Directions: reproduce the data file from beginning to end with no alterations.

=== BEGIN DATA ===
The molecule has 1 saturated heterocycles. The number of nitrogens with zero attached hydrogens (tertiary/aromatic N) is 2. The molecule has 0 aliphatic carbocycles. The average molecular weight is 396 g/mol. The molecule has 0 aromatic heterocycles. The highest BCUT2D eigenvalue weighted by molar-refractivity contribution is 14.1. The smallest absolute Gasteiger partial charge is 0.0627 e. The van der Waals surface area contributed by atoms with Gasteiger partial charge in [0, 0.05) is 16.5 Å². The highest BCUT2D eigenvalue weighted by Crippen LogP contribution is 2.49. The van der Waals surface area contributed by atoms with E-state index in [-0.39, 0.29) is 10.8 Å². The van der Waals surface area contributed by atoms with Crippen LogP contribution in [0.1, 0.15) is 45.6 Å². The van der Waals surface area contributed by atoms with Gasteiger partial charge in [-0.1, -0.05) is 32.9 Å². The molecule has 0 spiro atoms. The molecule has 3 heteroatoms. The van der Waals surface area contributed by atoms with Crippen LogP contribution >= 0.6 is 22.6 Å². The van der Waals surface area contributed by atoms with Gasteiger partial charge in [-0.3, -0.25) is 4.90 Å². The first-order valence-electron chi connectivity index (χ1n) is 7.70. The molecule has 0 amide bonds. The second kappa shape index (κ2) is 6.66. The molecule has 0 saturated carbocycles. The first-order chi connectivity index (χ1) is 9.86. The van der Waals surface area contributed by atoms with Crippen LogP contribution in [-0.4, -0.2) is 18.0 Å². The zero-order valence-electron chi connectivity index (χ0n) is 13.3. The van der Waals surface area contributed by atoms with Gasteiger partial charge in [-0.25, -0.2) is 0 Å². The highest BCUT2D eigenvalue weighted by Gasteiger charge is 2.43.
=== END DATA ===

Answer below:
The molecule has 1 saturated heterocycles. The number of nitrogens with zero attached hydrogens (tertiary/aromatic N) is 2. The molecule has 0 aliphatic carbocycles. The average molecular weight is 396 g/mol. The molecule has 0 aromatic heterocycles. The highest BCUT2D eigenvalue weighted by molar-refractivity contribution is 14.1. The smallest absolute Gasteiger partial charge is 0.0627 e. The van der Waals surface area contributed by atoms with Gasteiger partial charge in [0, 0.05) is 16.5 Å². The highest BCUT2D eigenvalue weighted by Crippen LogP contribution is 2.49. The van der Waals surface area contributed by atoms with E-state index in [-0.39, 0.29) is 10.8 Å². The van der Waals surface area contributed by atoms with Crippen LogP contribution in [0.1, 0.15) is 45.6 Å². The van der Waals surface area contributed by atoms with Gasteiger partial charge in [-0.1, -0.05) is 32.9 Å². The molecule has 0 spiro atoms. The molecule has 3 heteroatoms. The van der Waals surface area contributed by atoms with Crippen LogP contribution >= 0.6 is 22.6 Å². The van der Waals surface area contributed by atoms with Gasteiger partial charge in [-0.3, -0.25) is 4.90 Å². The first-order valence-electron chi connectivity index (χ1n) is 7.70. The molecule has 0 amide bonds. The second kappa shape index (κ2) is 6.66. The molecule has 0 saturated carbocycles. The first-order chi connectivity index (χ1) is 9.86. The van der Waals surface area contributed by atoms with Crippen LogP contribution in [-0.4, -0.2) is 18.0 Å². The zero-order valence-electron chi connectivity index (χ0n) is 13.3. The van der Waals surface area contributed by atoms with Gasteiger partial charge in [-0.25, -0.2) is 0 Å². The highest BCUT2D eigenvalue weighted by Gasteiger charge is 2.43.